Thursday, February 26, 2009

Celebrate Your Life

I had the great good fortune to spend time with some dear friends in New York City this weekend--a trip that was good for my heart and soul. I laughed until my belly ached and my mascara smudged many times. We talked and talked and talked and talked, and a recurring theme was the idea that each of us should celebrate our lives.

So often I get messed up by looking at what other people have, and either wanting it for myself, or thinking that I should want it, or wondering why I don't want it, when really, if I can refocus on my own life and my own choices, I have so much to celebrate.

So today I celebrate the fact that I have Tuesdays and Thursdays to work on my book, to take care of myself, to refresh my creativity with artist dates, to catch up with friends, to cook, to read, to write letters and blog entries. I celebrate the fact that Carl and I just booked a trip to Puerto Rico, somewhere I've always wanted to go. I celebrate my ability to surf which is steadily improving, my improving fitness, the time and space I've given myself to write, my ever-improving manuscript. I celebrate my house, my job, my friends and family. I even celebrate the difficulties, through which I learn so much.

What in your life can you celebrate?

Friday, February 20, 2009

Standing at the Edge of the Unknown

I found out yesterday that it was pretty likely that my job would end on April 1. That, along with some other recent changes in my life have me feeling agitated. I’ve been trying to live with the agitation, to acknowledge it and accept it. They say acceptance leads to serenity, and they’re right. I just can’t always get there.

Speaking with a friend this morning about these changes he said that standing at the edge of the unknown is turbulent. He added that we make it worse for ourselves by imagining worst case scenarios—like I’ll never get another job I like, I’ll never finish the book, Carl and I will lose our house, etc etc. (Not that I’ve thought any of those things, but you know, one could.) My friend concluded by saying it would be better if we could look toward the unknown not with dread but with curiosity. After talking to him I thought maybe I can take it a step further and feel hope—hope that whatever comes after this job will be great, will be joyful, helpful, the thing that I need.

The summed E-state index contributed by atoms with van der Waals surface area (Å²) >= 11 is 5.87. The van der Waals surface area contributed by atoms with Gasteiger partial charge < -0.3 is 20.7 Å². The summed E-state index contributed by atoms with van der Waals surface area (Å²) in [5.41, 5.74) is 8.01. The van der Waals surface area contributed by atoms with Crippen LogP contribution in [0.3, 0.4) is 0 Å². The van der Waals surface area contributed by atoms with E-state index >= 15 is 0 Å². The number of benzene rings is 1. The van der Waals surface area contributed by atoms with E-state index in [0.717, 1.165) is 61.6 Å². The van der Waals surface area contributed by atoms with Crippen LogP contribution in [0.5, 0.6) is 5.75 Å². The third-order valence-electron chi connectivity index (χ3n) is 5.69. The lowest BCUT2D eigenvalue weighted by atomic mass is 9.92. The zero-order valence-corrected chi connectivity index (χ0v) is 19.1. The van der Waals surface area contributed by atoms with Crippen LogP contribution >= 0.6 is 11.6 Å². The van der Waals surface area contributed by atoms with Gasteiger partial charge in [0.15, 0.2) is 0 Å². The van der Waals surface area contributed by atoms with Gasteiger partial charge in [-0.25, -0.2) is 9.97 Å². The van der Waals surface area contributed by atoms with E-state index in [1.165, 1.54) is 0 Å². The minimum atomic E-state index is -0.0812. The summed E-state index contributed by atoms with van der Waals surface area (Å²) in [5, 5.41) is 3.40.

My current job turned out to be the thing that I needed, a thing that really helped me in many ways. It helped me make some money, feel some relief from financial worry. It helped me to get back into the workforce, to try a schedule where I had a job and had some responsibility while still working on the book. It allowed me to see lawyers in a positive light again. It may have even piqued my interest in doing legal work again. So if this job could do all this for me, what might another job do? Might it not be great? Be just the thing I need?

Maybe I can take it even one step further and try to be grateful for the unknown, for the new possibilities that shimmer just out of sight, and even for the turbulence, which at least isn’t boring. I am grateful that I no longer see my life stretching out ahead of me in a straight and predictable line. It’s good to have some mystery, some unknown. Isn’t that what keeps life interesting?

Tuesday, February 3, 2009

Don't Think, Just Do

The down side of my overactive imagination is that I can vividly imagine how hard things are going to be. For example, if I start thinking about going to the gym, I see myself changing clothes, getting in the car, suffering through a work out, coming home and showering, which when put all together in my mind seems like too much. Last week I heard someone say, "Don't think, just do," in reference to this very gym scenario. "Thinking is a trap," she said. "Just get your butt there." This is a smart person, a wise person, so this week, every time I got stuck thinking about going to the gym, I told myself, "don't think, just do." And it worked.

Drunk with success, I tried applying it to my writing. When I've found myself going down the mental road of "I don't want to write, I don't feel like it, I can't do it today, I don't know what to say, I don't know what to do next, I hate the stupid book, why did I ever begin this anyway, etc etc" I have told myself, "Don't think, just do." Here too, it works! The other morning I woke up and saw a piece of the manuscript on my night stand. I had never once tried to work on the book in bed, but I figured what the hell? Just do. So I started reading, and worked very happily for about an hour, lying in bed, in my pjs. What a gorgeous way to start my day.

This morning I woke up later than I wanted and didn't have time to do anything before I left for work. But I grabbed a few chapters and read them on the train. Snatching moments here or there to work on the book has been adding up to good work, good progress and good feelings. For the first time in awhile, I feel forward momentum again. Oh how I have missed you, forward momentum! Don't think, just do has spared me the agony that attends the procrastination. It has helped me get over that hump that feels insurmountable some days--the hump of beginning. Once I've begun I'm almost always happy, so why is it so hard to start? I don't know. But I'm going to use this trick for as long as it keeps working.